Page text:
Emcee SilaS explains his journey to penning "Rap Revolt," his first independent release, on the interlude track "To the Fans." Here, the Jackson native outlines the terms of an agreement he offers to all his fans. "I want y'all to grow with me. So I'ma start off by being completely, 100 percent honest with you now in all of my music," he says.
Wasting no time, SilaS tackles the theme of honesty head-on after "To the Fans." The next song is a two-part saga that chronicles the narrator's activities just before dusk and transitions into preparation for a long workday. From searching through YouTube to hunting for a shirt to wear to the office, "3AM/Late4Work" is a humble tale that fashions the mundane details of everyday life into heavy plot points.
The rapper and trumpeter uses the remainder of the album to make good on his verbal contract. With a skillful use of his voice, beats borrowed from popular artists new and old, and his trumpet, SilaS concocts a rap-music experience that delves into his personality and lifestyle and tastefully tiptoes on the border of "too much information."
The first half of the album reintroduces SilaS' urgent flow to fans who may remember him as Trey Parker, a YouTube comedian who garnered thousands of views with his popular series, "That's My Baby." Songs such as "SomewhereinJumerica" and "All God" are far from fun and games, however, as SilaS chains together figurative language in a compact, rapid manner.
While adding a hint of personality to every metaphor, the emcee takes his battle-rhyme style to another level. "OG David Ruffin" takes on Que's "OG Bobby Johnson" instrumental, while referencing Leon Robinson's show-stealing portrayal of everyone's favorite Motown frontman in NBC's 1998 miniseries, "The Temptations." Where Ruffin's proposed to Otis Williams in the film that he should be billed ahead of the band on marquees nationwide, SilaS concludes that his rhymes should position him as the golden child of Jackson rap.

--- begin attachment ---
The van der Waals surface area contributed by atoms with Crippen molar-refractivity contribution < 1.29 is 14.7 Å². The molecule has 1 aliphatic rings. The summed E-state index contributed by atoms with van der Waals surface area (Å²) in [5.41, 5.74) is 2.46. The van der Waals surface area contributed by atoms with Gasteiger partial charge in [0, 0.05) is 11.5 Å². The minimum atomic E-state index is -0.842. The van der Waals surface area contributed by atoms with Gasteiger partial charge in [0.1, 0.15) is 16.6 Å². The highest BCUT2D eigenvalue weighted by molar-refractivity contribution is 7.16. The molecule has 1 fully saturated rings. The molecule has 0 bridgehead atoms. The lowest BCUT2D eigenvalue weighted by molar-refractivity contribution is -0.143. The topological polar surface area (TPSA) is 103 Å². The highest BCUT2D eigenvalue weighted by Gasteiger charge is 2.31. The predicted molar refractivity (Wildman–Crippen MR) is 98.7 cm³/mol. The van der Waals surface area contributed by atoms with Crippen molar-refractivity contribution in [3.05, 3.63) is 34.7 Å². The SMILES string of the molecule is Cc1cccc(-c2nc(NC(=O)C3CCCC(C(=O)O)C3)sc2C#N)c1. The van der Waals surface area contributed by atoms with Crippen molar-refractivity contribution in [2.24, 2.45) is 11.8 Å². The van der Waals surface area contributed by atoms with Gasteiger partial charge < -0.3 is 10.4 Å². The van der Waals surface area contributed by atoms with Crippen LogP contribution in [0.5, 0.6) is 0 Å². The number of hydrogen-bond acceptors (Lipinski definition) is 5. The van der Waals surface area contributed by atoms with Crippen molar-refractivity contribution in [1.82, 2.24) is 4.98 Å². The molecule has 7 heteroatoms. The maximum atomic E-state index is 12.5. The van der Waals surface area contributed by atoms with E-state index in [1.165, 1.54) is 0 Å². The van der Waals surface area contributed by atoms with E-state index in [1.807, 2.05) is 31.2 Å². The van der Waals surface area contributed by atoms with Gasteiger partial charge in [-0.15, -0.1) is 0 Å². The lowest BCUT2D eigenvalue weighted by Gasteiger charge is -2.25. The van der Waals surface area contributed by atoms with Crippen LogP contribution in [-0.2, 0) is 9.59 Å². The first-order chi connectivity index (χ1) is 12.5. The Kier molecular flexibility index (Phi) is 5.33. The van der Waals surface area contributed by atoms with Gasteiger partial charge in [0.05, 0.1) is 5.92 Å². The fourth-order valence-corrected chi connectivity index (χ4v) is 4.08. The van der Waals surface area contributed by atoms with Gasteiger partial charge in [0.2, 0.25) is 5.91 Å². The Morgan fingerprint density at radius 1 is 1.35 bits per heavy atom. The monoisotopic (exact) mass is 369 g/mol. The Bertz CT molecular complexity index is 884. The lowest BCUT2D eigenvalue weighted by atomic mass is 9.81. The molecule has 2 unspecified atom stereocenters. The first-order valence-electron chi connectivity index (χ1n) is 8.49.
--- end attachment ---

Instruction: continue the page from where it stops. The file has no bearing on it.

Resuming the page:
He makes a good case in lines like, "Kill a rapper then tap his mom on the back and tell her that her baby whack and Junior will never come back because of a murder attack in back of a pizza shack; the story's too long to tell, so let's get back to the track; bring it back," all before taking another breath.
The strongest song of the beginning section of "Rap Revolt" is its intro, which makes the most masterful use of Mobb Deep's "Shook Ones, Part II" beat since B-Rabbit dismantled Papa Doc in the final battle of "8 Mile."
The tape keeps things personal with the silky smooth "All That Matters" and a reinterpretation of Notorious B.I.G.'s "Everyday Struggle," before enlisting the help of Jackson radio personality DJ Jonasty for a fun-filled medley of sounds for SilaS to rap old-school rhymes over. The five-minute "Warm-Up Mix" begs to be the soundtrack of Mississippi summer barbecues.
It also serves as the best backdrop for the most prominent guest star on the 15-song mixtape: SilaS' trumpet. SilaS, who dubs himself early on the album as "Louis Armstrong on a rap song," plays his horn over T-Pain's "Up Down (Do This All Day)." The DJ Mustard production transforms into a jazzy, jambalaya-flavored jam with a hint of New Orleans bounce.
High-register brass instruments aside, "Rap Revolt" offers a sonic anomaly sure to turn a few heads among rap fans. With brisk soundscapes and piercing lyricism, the most important feature of the record is how fun it is.
All the threats and braggadocio is balanced out by SilaS' enthusiasm for life, making hard-hitting lines land covertly in the listener's consciousness, so that it is hard to notice the magnitude of what was just said until the next line has already passed. It's those "Aha" moments that are most rewarding.